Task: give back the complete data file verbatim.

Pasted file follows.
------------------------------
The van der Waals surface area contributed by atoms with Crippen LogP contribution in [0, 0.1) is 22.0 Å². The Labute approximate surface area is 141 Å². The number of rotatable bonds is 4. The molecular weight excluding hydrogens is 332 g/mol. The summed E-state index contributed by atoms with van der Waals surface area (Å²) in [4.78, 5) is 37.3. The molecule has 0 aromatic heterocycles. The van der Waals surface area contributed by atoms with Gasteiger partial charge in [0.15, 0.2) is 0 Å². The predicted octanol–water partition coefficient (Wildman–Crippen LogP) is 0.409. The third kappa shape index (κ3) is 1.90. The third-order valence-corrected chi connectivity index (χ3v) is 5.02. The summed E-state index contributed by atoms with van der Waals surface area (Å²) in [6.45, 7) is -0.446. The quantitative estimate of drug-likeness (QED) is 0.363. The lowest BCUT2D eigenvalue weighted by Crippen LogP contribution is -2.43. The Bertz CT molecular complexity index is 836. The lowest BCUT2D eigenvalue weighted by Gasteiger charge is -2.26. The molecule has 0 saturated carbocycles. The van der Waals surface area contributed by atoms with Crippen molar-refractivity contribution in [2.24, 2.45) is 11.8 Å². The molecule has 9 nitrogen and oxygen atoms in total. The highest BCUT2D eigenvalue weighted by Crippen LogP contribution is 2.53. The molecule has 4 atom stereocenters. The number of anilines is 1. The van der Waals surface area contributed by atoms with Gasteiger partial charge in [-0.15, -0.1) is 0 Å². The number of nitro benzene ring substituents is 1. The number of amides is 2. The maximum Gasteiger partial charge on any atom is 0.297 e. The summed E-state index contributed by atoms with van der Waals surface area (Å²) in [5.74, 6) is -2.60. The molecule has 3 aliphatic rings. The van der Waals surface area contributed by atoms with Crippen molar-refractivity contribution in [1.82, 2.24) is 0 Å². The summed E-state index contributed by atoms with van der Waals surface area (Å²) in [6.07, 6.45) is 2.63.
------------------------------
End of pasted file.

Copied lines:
The van der Waals surface area contributed by atoms with Crippen LogP contribution in [0, 0.1) is 22.0 Å². The Labute approximate surface area is 141 Å². The number of rotatable bonds is 4. The molecular weight excluding hydrogens is 332 g/mol. The summed E-state index contributed by atoms with van der Waals surface area (Å²) in [4.78, 5) is 37.3. The molecule has 0 aromatic heterocycles. The van der Waals surface area contributed by atoms with Gasteiger partial charge in [0.15, 0.2) is 0 Å². The predicted octanol–water partition coefficient (Wildman–Crippen LogP) is 0.409. The third kappa shape index (κ3) is 1.90. The third-order valence-corrected chi connectivity index (χ3v) is 5.02. The summed E-state index contributed by atoms with van der Waals surface area (Å²) in [6.45, 7) is -0.446. The quantitative estimate of drug-likeness (QED) is 0.363. The lowest BCUT2D eigenvalue weighted by Crippen LogP contribution is -2.43. The Bertz CT molecular complexity index is 836. The lowest BCUT2D eigenvalue weighted by Gasteiger charge is -2.26. The molecule has 0 saturated carbocycles. The van der Waals surface area contributed by atoms with Crippen molar-refractivity contribution in [2.24, 2.45) is 11.8 Å². The molecule has 9 nitrogen and oxygen atoms in total. The highest BCUT2D eigenvalue weighted by Crippen LogP contribution is 2.53. The molecule has 4 atom stereocenters. The number of anilines is 1. The van der Waals surface area contributed by atoms with Gasteiger partial charge in [-0.15, -0.1) is 0 Å². The number of nitro benzene ring substituents is 1. The number of amides is 2. The maximum Gasteiger partial charge on any atom is 0.297 e. The summed E-state index contributed by atoms with van der Waals surface area (Å²) in [5.74, 6) is -2.60. The molecule has 3 aliphatic rings. The van der Waals surface area contributed by atoms with Crippen molar-refractivity contribution in [1.82, 2.24) is 0 Å². The summed E-state index contributed by atoms with van der Waals surface area (Å²) in [6.07, 6.45) is 2.63.